Evidence of a link between weather conditions and changes in people’s chronic pain has been revealed by experts from the University of Manchester. The Cloudy with a Chance of Pain study is only halfway through but seems to show a correlation between the number of sunny days and rainfall levels, and changes in pain levels.
Over 9000 people have taken part in the study so far. People with long-term pain have access to a smartphone app that records their daily pain symptoms. The app independently captures hourly weather conditions, so pain trends can be linked to local weather events. Interim data for London, Leeds and Norwich, show that as the number of sunny days increased between February to April, the amount of time people spent experiencing severe pain decreased. Chronic pain levels flared up again in June, when the weathered turned wetter and sunshine hours decreased.
“Once the link is proven, people will have the confidence to plan their activities in accordance with the weather”, says Prof Will Dixon, who is leading the work. “In addition, understanding how weather influences pain will allow medical researchers to explore new pain interventions and treatments”.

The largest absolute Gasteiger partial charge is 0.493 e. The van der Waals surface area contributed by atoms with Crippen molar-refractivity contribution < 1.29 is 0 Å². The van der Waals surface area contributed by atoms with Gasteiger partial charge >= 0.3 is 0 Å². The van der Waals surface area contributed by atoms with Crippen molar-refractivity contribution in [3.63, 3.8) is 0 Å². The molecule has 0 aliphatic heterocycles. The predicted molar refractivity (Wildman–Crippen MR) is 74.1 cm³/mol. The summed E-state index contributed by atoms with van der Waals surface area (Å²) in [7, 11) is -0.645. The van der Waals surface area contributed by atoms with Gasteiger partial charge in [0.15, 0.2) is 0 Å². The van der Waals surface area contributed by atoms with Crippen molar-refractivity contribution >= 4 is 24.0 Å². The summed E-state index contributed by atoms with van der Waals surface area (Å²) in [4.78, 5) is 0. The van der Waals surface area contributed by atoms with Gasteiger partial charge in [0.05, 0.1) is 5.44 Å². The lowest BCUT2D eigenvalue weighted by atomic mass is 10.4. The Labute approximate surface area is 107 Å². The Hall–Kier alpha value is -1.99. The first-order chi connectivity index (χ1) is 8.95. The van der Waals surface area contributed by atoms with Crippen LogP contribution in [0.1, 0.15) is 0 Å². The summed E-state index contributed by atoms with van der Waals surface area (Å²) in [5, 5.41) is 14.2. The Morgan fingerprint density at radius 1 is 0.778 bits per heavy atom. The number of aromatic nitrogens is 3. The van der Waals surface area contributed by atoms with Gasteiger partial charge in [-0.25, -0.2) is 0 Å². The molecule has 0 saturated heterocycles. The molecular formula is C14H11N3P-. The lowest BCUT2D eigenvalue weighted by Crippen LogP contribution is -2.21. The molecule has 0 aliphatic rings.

Many people with arthritis have reported changes in weather affecting the level of pain they experience and although the study is not complete, it does point towards a correlation between the two. Dr Stephen Simpson, director of research and programmes at Arthritis Research UK comments “The more participants we have in the study, the stronger the final data will be, so we’re urging people to take part and share their experiences via the Cloudy app”.
If you would like to get involved and are willing to track your symptoms, then please sign up here: www.cloudywithachanceofpain.com